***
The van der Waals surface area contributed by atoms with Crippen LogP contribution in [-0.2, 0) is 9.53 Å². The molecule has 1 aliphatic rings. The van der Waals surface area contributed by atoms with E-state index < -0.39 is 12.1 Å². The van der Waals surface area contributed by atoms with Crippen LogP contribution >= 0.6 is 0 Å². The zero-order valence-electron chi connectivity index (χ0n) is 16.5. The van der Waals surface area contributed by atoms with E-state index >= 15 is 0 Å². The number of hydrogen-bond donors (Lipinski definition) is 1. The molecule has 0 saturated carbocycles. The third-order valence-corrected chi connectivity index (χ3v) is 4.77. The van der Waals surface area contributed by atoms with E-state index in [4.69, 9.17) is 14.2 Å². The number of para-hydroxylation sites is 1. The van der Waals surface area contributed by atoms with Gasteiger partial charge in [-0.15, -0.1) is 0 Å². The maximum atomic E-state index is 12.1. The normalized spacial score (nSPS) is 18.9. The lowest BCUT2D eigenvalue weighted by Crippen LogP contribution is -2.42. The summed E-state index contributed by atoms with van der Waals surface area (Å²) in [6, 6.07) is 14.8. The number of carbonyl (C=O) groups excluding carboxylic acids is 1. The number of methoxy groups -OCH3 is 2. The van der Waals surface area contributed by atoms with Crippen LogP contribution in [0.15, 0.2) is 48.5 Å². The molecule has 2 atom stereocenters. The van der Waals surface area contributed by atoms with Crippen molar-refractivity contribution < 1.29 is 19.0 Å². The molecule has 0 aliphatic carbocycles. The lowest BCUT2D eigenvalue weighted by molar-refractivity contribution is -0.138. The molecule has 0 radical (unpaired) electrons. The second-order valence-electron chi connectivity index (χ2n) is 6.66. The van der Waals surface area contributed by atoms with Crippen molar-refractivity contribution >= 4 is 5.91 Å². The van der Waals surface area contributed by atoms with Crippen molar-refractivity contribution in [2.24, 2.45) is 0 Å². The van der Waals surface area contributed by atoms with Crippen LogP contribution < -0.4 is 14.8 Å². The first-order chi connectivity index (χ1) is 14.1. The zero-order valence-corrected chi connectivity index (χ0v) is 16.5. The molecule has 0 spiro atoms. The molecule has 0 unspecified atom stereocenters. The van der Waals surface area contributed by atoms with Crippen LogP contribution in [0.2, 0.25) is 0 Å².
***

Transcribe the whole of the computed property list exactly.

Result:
The van der Waals surface area contributed by atoms with Crippen LogP contribution in [-0.2, 0) is 9.53 Å². The molecule has 1 aliphatic rings. The van der Waals surface area contributed by atoms with E-state index < -0.39 is 12.1 Å². The van der Waals surface area contributed by atoms with Crippen LogP contribution >= 0.6 is 0 Å². The zero-order valence-electron chi connectivity index (χ0n) is 16.5. The van der Waals surface area contributed by atoms with E-state index >= 15 is 0 Å². The number of hydrogen-bond donors (Lipinski definition) is 1. The molecule has 0 saturated carbocycles. The third-order valence-corrected chi connectivity index (χ3v) is 4.77. The van der Waals surface area contributed by atoms with E-state index in [4.69, 9.17) is 14.2 Å². The number of para-hydroxylation sites is 1. The van der Waals surface area contributed by atoms with Gasteiger partial charge in [-0.15, -0.1) is 0 Å². The maximum atomic E-state index is 12.1. The normalized spacial score (nSPS) is 18.9. The lowest BCUT2D eigenvalue weighted by Crippen LogP contribution is -2.42. The summed E-state index contributed by atoms with van der Waals surface area (Å²) in [6, 6.07) is 14.8. The number of carbonyl (C=O) groups excluding carboxylic acids is 1. The number of methoxy groups -OCH3 is 2. The van der Waals surface area contributed by atoms with Crippen LogP contribution in [0.15, 0.2) is 48.5 Å². The molecule has 2 atom stereocenters. The van der Waals surface area contributed by atoms with Crippen molar-refractivity contribution < 1.29 is 19.0 Å². The molecule has 0 aliphatic carbocycles. The lowest BCUT2D eigenvalue weighted by molar-refractivity contribution is -0.138. The molecule has 0 radical (unpaired) electrons. The second-order valence-electron chi connectivity index (χ2n) is 6.66. The van der Waals surface area contributed by atoms with Crippen molar-refractivity contribution >= 4 is 5.91 Å². The van der Waals surface area contributed by atoms with Crippen molar-refractivity contribution in [2.24, 2.45) is 0 Å². The van der Waals surface area contributed by atoms with Crippen LogP contribution < -0.4 is 14.8 Å². The first-order chi connectivity index (χ1) is 14.1. The zero-order valence-corrected chi connectivity index (χ0v) is 16.5. The molecule has 0 spiro atoms. The molecule has 0 unspecified atom stereocenters. The van der Waals surface area contributed by atoms with Crippen LogP contribution in [0.2, 0.25) is 0 Å².